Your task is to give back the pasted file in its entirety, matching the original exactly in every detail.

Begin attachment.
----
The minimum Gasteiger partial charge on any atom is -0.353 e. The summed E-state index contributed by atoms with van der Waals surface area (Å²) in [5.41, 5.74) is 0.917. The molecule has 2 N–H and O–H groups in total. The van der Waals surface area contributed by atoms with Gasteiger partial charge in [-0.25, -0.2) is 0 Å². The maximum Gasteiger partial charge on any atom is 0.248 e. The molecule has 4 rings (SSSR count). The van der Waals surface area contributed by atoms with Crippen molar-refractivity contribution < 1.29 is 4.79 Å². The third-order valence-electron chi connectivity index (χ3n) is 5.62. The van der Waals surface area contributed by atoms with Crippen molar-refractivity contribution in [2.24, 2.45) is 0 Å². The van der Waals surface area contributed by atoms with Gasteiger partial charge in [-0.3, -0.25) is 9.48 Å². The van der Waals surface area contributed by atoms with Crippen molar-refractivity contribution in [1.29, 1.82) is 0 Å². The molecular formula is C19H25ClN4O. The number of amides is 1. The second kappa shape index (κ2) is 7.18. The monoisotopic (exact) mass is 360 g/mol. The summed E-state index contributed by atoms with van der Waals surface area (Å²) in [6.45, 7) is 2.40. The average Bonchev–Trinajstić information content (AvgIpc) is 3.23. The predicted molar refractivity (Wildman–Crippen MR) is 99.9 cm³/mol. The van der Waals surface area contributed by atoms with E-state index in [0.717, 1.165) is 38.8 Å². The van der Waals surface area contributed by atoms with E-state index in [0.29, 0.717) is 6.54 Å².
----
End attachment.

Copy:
The minimum Gasteiger partial charge on any atom is -0.353 e. The summed E-state index contributed by atoms with van der Waals surface area (Å²) in [5.41, 5.74) is 0.917. The molecule has 2 N–H and O–H groups in total. The van der Waals surface area contributed by atoms with Gasteiger partial charge in [-0.25, -0.2) is 0 Å². The maximum Gasteiger partial charge on any atom is 0.248 e. The molecule has 4 rings (SSSR count). The van der Waals surface area contributed by atoms with Crippen molar-refractivity contribution < 1.29 is 4.79 Å². The third-order valence-electron chi connectivity index (χ3n) is 5.62. The van der Waals surface area contributed by atoms with Crippen molar-refractivity contribution in [2.24, 2.45) is 0 Å². The van der Waals surface area contributed by atoms with Gasteiger partial charge in [-0.3, -0.25) is 9.48 Å². The van der Waals surface area contributed by atoms with Crippen molar-refractivity contribution in [1.29, 1.82) is 0 Å². The molecular formula is C19H25ClN4O. The number of amides is 1. The second kappa shape index (κ2) is 7.18. The monoisotopic (exact) mass is 360 g/mol. The summed E-state index contributed by atoms with van der Waals surface area (Å²) in [6.45, 7) is 2.40. The average Bonchev–Trinajstić information content (AvgIpc) is 3.23. The predicted molar refractivity (Wildman–Crippen MR) is 99.9 cm³/mol. The van der Waals surface area contributed by atoms with E-state index in [0.717, 1.165) is 38.8 Å². The van der Waals surface area contributed by atoms with E-state index in [0.29, 0.717) is 6.54 Å².